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Aimee Pagano

By: Aimee Pagano on July 6th, 2021

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Breakups can be easy when done right

Lead Generation & Growth Strategies | Data Analysis | member engagement | data management

mailto:demo@example.com?Subject=HighRoad Solutions - interesting article

Breaking up can be hard. Whether you’re ending a romantic relationship or a friendship that’s no longer serving you, saying goodbye to something or someone that feels familiar is uncomfortable.

The same can be said for breaking up with data. Holding onto data, even if it’s outdated or ineffective, can feel familiar and comforting. Your mind might start racing: What if I delete it today and I need it two weeks from now? What if there is value there I just haven’t found yet? What if I delete too much and then I'm left with gaps?

If you’re feeling that way about parting with your data, you’re not alone. 

During our recent Spring VirCon 2021 session on “Breaking up with Contacts," HighRoad's Director of Services, Maneesha Manges, and Development Manager, Chris Park, dove into all the reasons why breaking up with old data is worth it.

From enhanced tech performance to more precise targeting, there are more than a few reasons to take the plunge and say goodbye to some of that outdated data you’ve collected for so long.

But beyond just the why, Maneesha and Chris explained how to get started with this kind of project, and how to bring it to success.

The messy closet analogy
If your organization is holding onto outdated data, it starts to feeland operatelike a messy closet.
You may have way too many jackets in your closet. Or hundreds of pairs of shoes. Or just too much of everything. The messier the closet, the more chaotic your mornings start to feel. It takes longer to find things, you can’t always find that exact piece you’re looking for, and you get overwhelmed with options. In the end, you go back to the same sweater you wore last week. 

Your data set is the same way. When there’s too much, especially when it’s not actionable or accurate, it takes you longer to activate. And can take your technology even longer to process requests.

This performance hit impacts your organization financially, both from a platform expense perspective (paying for contacts/storage) and a personnel perspective (paying staff for 2 hours of work when it should have taken only an hour or less.) 

So, what’s the solution for your messy closet and your unruly data set?

Quality over quantity. Quality data brings better marketing results. So what designates quality when it comes to data? According to Maneesha, it's "data with a heartbeat." Contacts that are current, engaged, and a good fit for your programming.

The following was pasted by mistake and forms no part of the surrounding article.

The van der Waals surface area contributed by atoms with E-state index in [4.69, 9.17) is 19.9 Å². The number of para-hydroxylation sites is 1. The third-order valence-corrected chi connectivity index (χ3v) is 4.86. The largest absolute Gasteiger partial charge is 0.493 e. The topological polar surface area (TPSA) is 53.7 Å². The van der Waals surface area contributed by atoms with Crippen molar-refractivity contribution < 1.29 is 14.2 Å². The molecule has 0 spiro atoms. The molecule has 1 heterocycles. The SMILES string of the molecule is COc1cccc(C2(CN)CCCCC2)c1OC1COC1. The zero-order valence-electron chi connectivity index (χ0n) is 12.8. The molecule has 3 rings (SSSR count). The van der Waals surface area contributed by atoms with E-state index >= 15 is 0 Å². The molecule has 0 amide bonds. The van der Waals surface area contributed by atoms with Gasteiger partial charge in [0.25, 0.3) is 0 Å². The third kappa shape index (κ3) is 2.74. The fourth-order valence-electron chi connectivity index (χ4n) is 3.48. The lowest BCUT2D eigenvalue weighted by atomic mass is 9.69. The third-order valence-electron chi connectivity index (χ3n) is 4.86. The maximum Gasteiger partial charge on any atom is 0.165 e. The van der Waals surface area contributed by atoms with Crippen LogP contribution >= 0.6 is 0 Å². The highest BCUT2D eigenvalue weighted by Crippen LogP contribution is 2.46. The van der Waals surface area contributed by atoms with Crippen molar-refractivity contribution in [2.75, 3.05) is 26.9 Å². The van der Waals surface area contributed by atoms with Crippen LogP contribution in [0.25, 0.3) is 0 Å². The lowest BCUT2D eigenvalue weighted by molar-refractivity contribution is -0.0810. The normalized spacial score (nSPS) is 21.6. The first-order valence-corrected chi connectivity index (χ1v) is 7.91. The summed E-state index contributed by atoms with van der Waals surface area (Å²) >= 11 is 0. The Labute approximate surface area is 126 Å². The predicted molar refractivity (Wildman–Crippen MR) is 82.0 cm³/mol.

Good data means less hoarding
When clean data is at the center of your marketing efforts, you’ll find that your campaigns get sharper. Let’s go back to the closet analogy. If you keep every article of clothing you’ve ever had, and you continue to collect just about anything that comes your way, you’ll begin to lose your sense of style and point of view. Your closet just keeps getting bigger, messier, and less focused. 

The same is true for your marketing efforts. Hoarding data means time wasted blasting emails out to every contact, whether engaged, invalid, or outdated. 

When you start to systematically clean your data and remove the contacts taking up space, you’ll be in a much better position to sharpen your marketing and engagement efforts. 

Why systematically clean your data

All of this impacts your brand and your ability to deliver personalized campaigns and messaging to the members who are paying you for customized experiences.

With intended, actionable data, suddenly, you're moving from the same old boring sweater and status quo member experience into a trendy statement piece with a strong point of view. 

Cleaning with meaning
Once the closet is officially tidy, it's time to categorize your data in a way that's meaningful to your organization. Think of these categories as 'Data Cubbies'—compartmentalizing your data according to your plan.

All program owners, leaders, and/or departments are going to have different perspectives on what data is meaningful so it's important that you collect 365 degrees of input before:


1—Validating your contacts
This is the obvious one: delete duplicates, invalids, and global unsubscribes. Ask yourself…
      • What contacts are old?
      • What contacts are invalid?
      • What’s contacts are Spam?
      • What contacts are dups? 
2Aligning your objectives
Most organizations have a strategic plan and/or marketing plan in place to guide growth, engagement, and the future of the organization. It’s important that the direction set within this plan directly correlates with your data. Ask yourself…
      • What are your organizational objectives?
      • How will this data help your organization meet your objectives? 
      • What data falls outside of your objectives? 
3Building your segmentation strategy
Your segmentation strategy runs in parallel with your goals, but at a much more granular level. Your strategy defines your audiences (buyer personas for growth, and persona segments for engagement). Ask yourself…